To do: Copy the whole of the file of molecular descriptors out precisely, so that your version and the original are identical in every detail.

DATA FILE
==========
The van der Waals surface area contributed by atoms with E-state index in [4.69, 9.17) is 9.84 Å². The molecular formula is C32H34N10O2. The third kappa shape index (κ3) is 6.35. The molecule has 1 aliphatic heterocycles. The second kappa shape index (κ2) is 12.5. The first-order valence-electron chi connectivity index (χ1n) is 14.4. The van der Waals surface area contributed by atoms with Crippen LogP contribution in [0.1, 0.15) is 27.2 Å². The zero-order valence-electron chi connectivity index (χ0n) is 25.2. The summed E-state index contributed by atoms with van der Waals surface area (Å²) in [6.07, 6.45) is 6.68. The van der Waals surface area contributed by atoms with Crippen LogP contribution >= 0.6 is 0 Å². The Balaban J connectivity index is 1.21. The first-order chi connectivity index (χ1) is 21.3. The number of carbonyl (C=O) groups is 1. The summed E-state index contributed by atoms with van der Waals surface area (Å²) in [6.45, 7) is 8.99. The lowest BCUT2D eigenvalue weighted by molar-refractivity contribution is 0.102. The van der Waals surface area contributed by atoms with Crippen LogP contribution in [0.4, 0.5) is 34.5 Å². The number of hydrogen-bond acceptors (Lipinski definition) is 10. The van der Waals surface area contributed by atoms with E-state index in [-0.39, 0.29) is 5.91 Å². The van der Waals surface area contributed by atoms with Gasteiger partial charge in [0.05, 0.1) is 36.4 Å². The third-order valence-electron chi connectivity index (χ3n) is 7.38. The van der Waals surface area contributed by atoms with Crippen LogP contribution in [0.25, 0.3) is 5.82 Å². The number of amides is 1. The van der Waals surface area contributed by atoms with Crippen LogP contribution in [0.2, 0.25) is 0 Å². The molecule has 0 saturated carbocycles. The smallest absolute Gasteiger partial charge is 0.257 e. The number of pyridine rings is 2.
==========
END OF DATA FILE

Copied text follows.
The van der Waals surface area contributed by atoms with E-state index in [4.69, 9.17) is 9.84 Å². The molecular formula is C32H34N10O2. The third kappa shape index (κ3) is 6.35. The molecule has 1 aliphatic heterocycles. The second kappa shape index (κ2) is 12.5. The first-order valence-electron chi connectivity index (χ1n) is 14.4. The van der Waals surface area contributed by atoms with Crippen LogP contribution in [0.1, 0.15) is 27.2 Å². The zero-order valence-electron chi connectivity index (χ0n) is 25.2. The summed E-state index contributed by atoms with van der Waals surface area (Å²) in [6.07, 6.45) is 6.68. The van der Waals surface area contributed by atoms with Crippen LogP contribution >= 0.6 is 0 Å². The Balaban J connectivity index is 1.21. The first-order chi connectivity index (χ1) is 21.3. The number of carbonyl (C=O) groups is 1. The summed E-state index contributed by atoms with van der Waals surface area (Å²) in [6.45, 7) is 8.99. The lowest BCUT2D eigenvalue weighted by molar-refractivity contribution is 0.102. The van der Waals surface area contributed by atoms with Crippen LogP contribution in [0.4, 0.5) is 34.5 Å². The number of hydrogen-bond acceptors (Lipinski definition) is 10. The van der Waals surface area contributed by atoms with E-state index in [-0.39, 0.29) is 5.91 Å². The van der Waals surface area contributed by atoms with Gasteiger partial charge in [0.05, 0.1) is 36.4 Å². The third-order valence-electron chi connectivity index (χ3n) is 7.38. The van der Waals surface area contributed by atoms with Crippen LogP contribution in [0.25, 0.3) is 5.82 Å². The number of amides is 1. The van der Waals surface area contributed by atoms with Crippen LogP contribution in [0.2, 0.25) is 0 Å². The molecule has 0 saturated carbocycles. The smallest absolute Gasteiger partial charge is 0.257 e. The number of pyridine rings is 2.